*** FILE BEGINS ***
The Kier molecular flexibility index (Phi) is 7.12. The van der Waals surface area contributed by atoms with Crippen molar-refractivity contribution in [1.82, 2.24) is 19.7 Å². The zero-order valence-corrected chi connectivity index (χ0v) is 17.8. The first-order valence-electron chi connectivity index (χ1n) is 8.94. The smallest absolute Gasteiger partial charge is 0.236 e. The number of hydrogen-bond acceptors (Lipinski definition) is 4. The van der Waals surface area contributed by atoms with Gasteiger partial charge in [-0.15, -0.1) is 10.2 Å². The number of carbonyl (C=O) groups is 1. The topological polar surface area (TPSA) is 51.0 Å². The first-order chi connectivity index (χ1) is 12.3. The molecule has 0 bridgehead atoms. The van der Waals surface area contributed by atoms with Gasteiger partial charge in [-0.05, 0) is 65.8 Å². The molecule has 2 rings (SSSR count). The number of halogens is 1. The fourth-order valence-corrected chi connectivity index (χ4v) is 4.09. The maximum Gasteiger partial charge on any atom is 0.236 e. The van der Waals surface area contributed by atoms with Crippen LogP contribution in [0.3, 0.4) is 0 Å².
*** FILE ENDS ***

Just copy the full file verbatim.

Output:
The Kier molecular flexibility index (Phi) is 7.12. The van der Waals surface area contributed by atoms with Crippen molar-refractivity contribution in [1.82, 2.24) is 19.7 Å². The zero-order valence-corrected chi connectivity index (χ0v) is 17.8. The first-order valence-electron chi connectivity index (χ1n) is 8.94. The smallest absolute Gasteiger partial charge is 0.236 e. The number of hydrogen-bond acceptors (Lipinski definition) is 4. The van der Waals surface area contributed by atoms with Gasteiger partial charge in [-0.15, -0.1) is 10.2 Å². The number of carbonyl (C=O) groups is 1. The topological polar surface area (TPSA) is 51.0 Å². The first-order chi connectivity index (χ1) is 12.3. The molecule has 0 bridgehead atoms. The van der Waals surface area contributed by atoms with Gasteiger partial charge in [-0.05, 0) is 65.8 Å². The molecule has 2 rings (SSSR count). The number of halogens is 1. The fourth-order valence-corrected chi connectivity index (χ4v) is 4.09. The maximum Gasteiger partial charge on any atom is 0.236 e. The van der Waals surface area contributed by atoms with Crippen LogP contribution in [0.3, 0.4) is 0 Å².